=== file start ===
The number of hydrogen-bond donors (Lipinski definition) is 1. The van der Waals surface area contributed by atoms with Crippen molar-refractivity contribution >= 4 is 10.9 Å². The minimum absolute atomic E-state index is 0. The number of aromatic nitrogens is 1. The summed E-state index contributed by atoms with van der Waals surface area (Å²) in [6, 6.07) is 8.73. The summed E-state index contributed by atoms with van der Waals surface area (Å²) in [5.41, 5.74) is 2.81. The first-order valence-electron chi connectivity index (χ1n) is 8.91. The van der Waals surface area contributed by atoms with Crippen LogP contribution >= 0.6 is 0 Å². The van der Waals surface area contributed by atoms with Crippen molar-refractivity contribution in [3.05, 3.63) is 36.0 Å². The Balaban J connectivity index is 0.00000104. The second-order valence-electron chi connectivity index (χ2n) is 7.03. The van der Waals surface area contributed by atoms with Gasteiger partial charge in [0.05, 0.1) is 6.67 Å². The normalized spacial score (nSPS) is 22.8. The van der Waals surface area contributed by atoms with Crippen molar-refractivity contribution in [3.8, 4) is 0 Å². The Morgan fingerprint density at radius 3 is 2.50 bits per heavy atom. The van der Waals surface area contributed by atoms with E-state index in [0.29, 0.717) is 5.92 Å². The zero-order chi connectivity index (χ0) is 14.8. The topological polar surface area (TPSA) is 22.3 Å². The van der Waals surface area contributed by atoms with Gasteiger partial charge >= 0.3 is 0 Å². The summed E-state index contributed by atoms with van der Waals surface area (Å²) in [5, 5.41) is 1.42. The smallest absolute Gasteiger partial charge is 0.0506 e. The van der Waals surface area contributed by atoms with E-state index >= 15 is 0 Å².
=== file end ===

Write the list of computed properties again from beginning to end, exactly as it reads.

The number of hydrogen-bond donors (Lipinski definition) is 1. The van der Waals surface area contributed by atoms with Crippen molar-refractivity contribution >= 4 is 10.9 Å². The minimum absolute atomic E-state index is 0. The number of aromatic nitrogens is 1. The summed E-state index contributed by atoms with van der Waals surface area (Å²) in [6, 6.07) is 8.73. The summed E-state index contributed by atoms with van der Waals surface area (Å²) in [5.41, 5.74) is 2.81. The first-order valence-electron chi connectivity index (χ1n) is 8.91. The van der Waals surface area contributed by atoms with Crippen LogP contribution >= 0.6 is 0 Å². The van der Waals surface area contributed by atoms with Crippen molar-refractivity contribution in [3.05, 3.63) is 36.0 Å². The Balaban J connectivity index is 0.00000104. The second-order valence-electron chi connectivity index (χ2n) is 7.03. The van der Waals surface area contributed by atoms with Gasteiger partial charge in [0.05, 0.1) is 6.67 Å². The normalized spacial score (nSPS) is 22.8. The van der Waals surface area contributed by atoms with Crippen molar-refractivity contribution in [3.8, 4) is 0 Å². The Morgan fingerprint density at radius 3 is 2.50 bits per heavy atom. The van der Waals surface area contributed by atoms with E-state index in [0.29, 0.717) is 5.92 Å². The zero-order chi connectivity index (χ0) is 14.8. The topological polar surface area (TPSA) is 22.3 Å². The van der Waals surface area contributed by atoms with Gasteiger partial charge >= 0.3 is 0 Å². The summed E-state index contributed by atoms with van der Waals surface area (Å²) in [5, 5.41) is 1.42. The smallest absolute Gasteiger partial charge is 0.0506 e. The van der Waals surface area contributed by atoms with E-state index >= 15 is 0 Å².